It would appear that a group of British Muslims are planning on gathering on 9.11.02 in order to celebrate the "positive outcomes" of the attack, as well as celebrate the founding of the "Islamic Council of Britain." Al-Qaeda members will be welcomed to join, though the founder, Sheikh Omar Bakri Mohammed, assures the AP that he "personally regret[s] the loss of life."

The biggest problem with this is not that this group of Islamofacists is allowed to celebrate the murder of 3,000 innocents. It's that they're naming their organization with such a benign name. The Islamic Council of Britian sounds academic, scholarly -- perhaps the sort of place that would hold Tuesday lunchtime lectures on obscure points of Islamic history. It doesn't sound like the sort of place that reviles in murder and mayhem. They should be forced to rename the organization "Islamic Council of Radical Fundamentalists" or "Council of Deranged Terrorists."

Hey, honesty is the best policy.

[ed. -- Here's another article on the same group.]
Thought of the Day

"One should never allow chaos to develop in order to avoid going to war, because one does not avoid a war but instead puts it off to his disadvantage" Niccolo Machiavelli
Right Wing News has a new page of enviro-mentalist quotations. Some of these are real gems:

Everything we have developed over the last 100 years should be destroyed. -- Pentti Linkola
The tremendous Jay Nordlinger has an interesting take on Tiger Woods the Cablinasian. Definitely worth a read.

The most fascinating part is the connection people are trying to draw between Tiger and the Augusta Golf Club not permitting women as members. Who is he to say anything? Funny that the people demanding that he do something are the same people essentially saying "It's a black thing -- you wouldn't understand." Last time I checked, he was Mr. Woods. Do people really want Tiger to go in waving around the magic green jacket demanding changes?


We needed a scientific study to show us this?

The worst procrastinators received significantly lower grades in a college course with many deadlines than did low or moderate-level procrastinators, a new study found.
The worst procrastinators were also more likely than others to use rationalizations - such as saying "I work best under pressure" -- to justify their behavior in school.

I could have told them that. "No, honestly, this article is so simple. Just 5000 characters. I can write it on Saturday and blog all Friday night."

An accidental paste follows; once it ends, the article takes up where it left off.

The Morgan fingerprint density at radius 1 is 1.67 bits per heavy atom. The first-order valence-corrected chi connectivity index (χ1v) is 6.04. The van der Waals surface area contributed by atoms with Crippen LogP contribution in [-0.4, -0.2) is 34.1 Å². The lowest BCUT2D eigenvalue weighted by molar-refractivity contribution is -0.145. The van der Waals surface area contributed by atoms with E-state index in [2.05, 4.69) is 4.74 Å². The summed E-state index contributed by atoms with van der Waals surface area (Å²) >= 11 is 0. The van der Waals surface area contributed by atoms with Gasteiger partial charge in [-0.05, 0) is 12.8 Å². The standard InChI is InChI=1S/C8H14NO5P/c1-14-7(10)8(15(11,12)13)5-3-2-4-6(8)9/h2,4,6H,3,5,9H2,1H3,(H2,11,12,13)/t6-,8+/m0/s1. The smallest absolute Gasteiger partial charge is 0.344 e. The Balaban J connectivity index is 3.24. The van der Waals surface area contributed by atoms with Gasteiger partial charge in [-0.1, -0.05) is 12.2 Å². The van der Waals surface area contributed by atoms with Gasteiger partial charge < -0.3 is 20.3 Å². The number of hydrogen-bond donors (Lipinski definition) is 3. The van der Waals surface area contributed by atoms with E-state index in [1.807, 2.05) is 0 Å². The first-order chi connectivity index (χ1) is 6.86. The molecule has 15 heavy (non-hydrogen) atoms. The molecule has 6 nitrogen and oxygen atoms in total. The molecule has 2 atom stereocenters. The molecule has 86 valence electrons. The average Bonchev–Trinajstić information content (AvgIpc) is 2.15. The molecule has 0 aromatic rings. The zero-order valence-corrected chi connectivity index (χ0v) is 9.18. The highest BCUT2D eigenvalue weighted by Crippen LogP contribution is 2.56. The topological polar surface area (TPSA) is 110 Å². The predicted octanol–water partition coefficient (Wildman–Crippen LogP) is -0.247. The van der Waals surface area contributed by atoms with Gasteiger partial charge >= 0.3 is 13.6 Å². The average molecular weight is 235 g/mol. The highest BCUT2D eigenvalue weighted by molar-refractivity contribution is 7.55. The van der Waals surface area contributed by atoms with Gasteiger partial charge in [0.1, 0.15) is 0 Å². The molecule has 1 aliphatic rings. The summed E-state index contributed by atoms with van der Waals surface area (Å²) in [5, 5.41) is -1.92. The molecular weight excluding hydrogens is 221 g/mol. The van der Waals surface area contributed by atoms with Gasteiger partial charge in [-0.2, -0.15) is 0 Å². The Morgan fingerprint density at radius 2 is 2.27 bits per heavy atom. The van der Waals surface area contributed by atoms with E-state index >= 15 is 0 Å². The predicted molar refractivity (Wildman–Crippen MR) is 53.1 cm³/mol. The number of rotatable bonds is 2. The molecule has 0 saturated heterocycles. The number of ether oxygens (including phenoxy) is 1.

[ed. -- This info sheet on procrastination is actually fairly interesting. This is the main problem with having a blog; I feel as if I'm learning (because I am) and therefore I'm working, but it's not getting my work done.]
I have only one thing to say on this:

Free Luna!


I'm baaaaaaaaaaack. My absence was due to a dearth of things to write about, followed by a Labor Day weekend getaway. But I'm back now. Let's go.
You can't honestly tell me that you think Harry Potter is comparable to post-9/11 America. That's just too...ninth-grade English essay due the next day and instead of writing, you sat up and watched the Buffy marathon, and wrote the essay on the way to school. Yes, the Harry books are coming of age stories, but have you ever read one where there wasn't a change in atmosphere? Isn't that the point of a coming of age story?
PS. Speaking of teaser trailers, has anyone seen one for the West Wing yet? Does anyone know when the premiere is?
PPS. Sopranos in two weeks!!!

Am I going to read the article on Dead Tree soon? Because I'm getting annoyed. Plus, I don't know if I want my Democrats piece on the internet. Is the whole backlogging thing on the web going to happen?


The silence of the UNGA is deafening. In his speech, Negroponte also said: “For too long, the UN General Assembly and the UN Security Council have been silent when Israelis are the victims of terrorism. Member States must reject the rationales given by Hama, Palestinian Islamic Jihad, and others that their terrorist bombings are somehow justified by the state of affairs in the Middle East.” This blind spot was a heavily contended point with regards to the proposed Jenin fact-finding mission. Israel, arguing that Jenin was attacked because it was a hornet’s nest of terrorists, wanted the fact-finding mission to investigate not only the actions of the IDF, but also to look at the evidence that there were, indeed, terrorists working from the Jenin refugee camp. The UN refused. And this was despite the evidence that a captured Fatah document referred to Jenin as as-simat al-istashidin, which translates as “martyr’s capital.” In another press release from July 17, Annan says that “the Palestinian Authority should take immediate and specific action to prevent terrorist acts against Israel, and its leadership must do more to de-legitimize terrorism among the public.” There has yet to be a resolution in response to Annan’s words; Negroponte felt it necessary to reiterate Annan’s statement, saying that a condemnation of terrorism is “important, very important” before the US would lend its support to any further resolution regarding Israel.